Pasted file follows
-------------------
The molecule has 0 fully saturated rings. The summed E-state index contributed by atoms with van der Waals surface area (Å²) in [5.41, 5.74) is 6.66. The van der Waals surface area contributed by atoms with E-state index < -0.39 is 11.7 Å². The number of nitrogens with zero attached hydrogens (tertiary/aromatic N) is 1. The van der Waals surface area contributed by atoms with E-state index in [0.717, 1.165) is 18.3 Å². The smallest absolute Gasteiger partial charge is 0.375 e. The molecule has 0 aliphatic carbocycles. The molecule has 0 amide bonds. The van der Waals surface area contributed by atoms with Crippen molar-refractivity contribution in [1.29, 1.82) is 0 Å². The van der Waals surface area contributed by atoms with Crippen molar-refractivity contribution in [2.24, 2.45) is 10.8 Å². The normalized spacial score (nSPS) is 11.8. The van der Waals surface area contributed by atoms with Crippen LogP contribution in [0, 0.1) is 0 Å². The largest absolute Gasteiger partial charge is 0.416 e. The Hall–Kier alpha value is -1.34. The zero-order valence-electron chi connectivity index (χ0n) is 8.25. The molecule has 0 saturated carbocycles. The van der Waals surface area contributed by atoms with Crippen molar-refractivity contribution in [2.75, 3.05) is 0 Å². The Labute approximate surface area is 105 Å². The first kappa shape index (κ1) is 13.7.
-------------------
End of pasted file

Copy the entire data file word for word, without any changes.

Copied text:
The molecule has 0 fully saturated rings. The summed E-state index contributed by atoms with van der Waals surface area (Å²) in [5.41, 5.74) is 6.66. The van der Waals surface area contributed by atoms with E-state index < -0.39 is 11.7 Å². The number of nitrogens with zero attached hydrogens (tertiary/aromatic N) is 1. The van der Waals surface area contributed by atoms with E-state index in [0.717, 1.165) is 18.3 Å². The smallest absolute Gasteiger partial charge is 0.375 e. The molecule has 0 aliphatic carbocycles. The molecule has 0 amide bonds. The van der Waals surface area contributed by atoms with Crippen molar-refractivity contribution in [1.29, 1.82) is 0 Å². The van der Waals surface area contributed by atoms with Crippen molar-refractivity contribution in [2.24, 2.45) is 10.8 Å². The normalized spacial score (nSPS) is 11.8. The van der Waals surface area contributed by atoms with Crippen LogP contribution in [0, 0.1) is 0 Å². The largest absolute Gasteiger partial charge is 0.416 e. The Hall–Kier alpha value is -1.34. The zero-order valence-electron chi connectivity index (χ0n) is 8.25. The molecule has 0 saturated carbocycles. The van der Waals surface area contributed by atoms with Crippen molar-refractivity contribution in [2.75, 3.05) is 0 Å². The Labute approximate surface area is 105 Å². The first kappa shape index (κ1) is 13.7.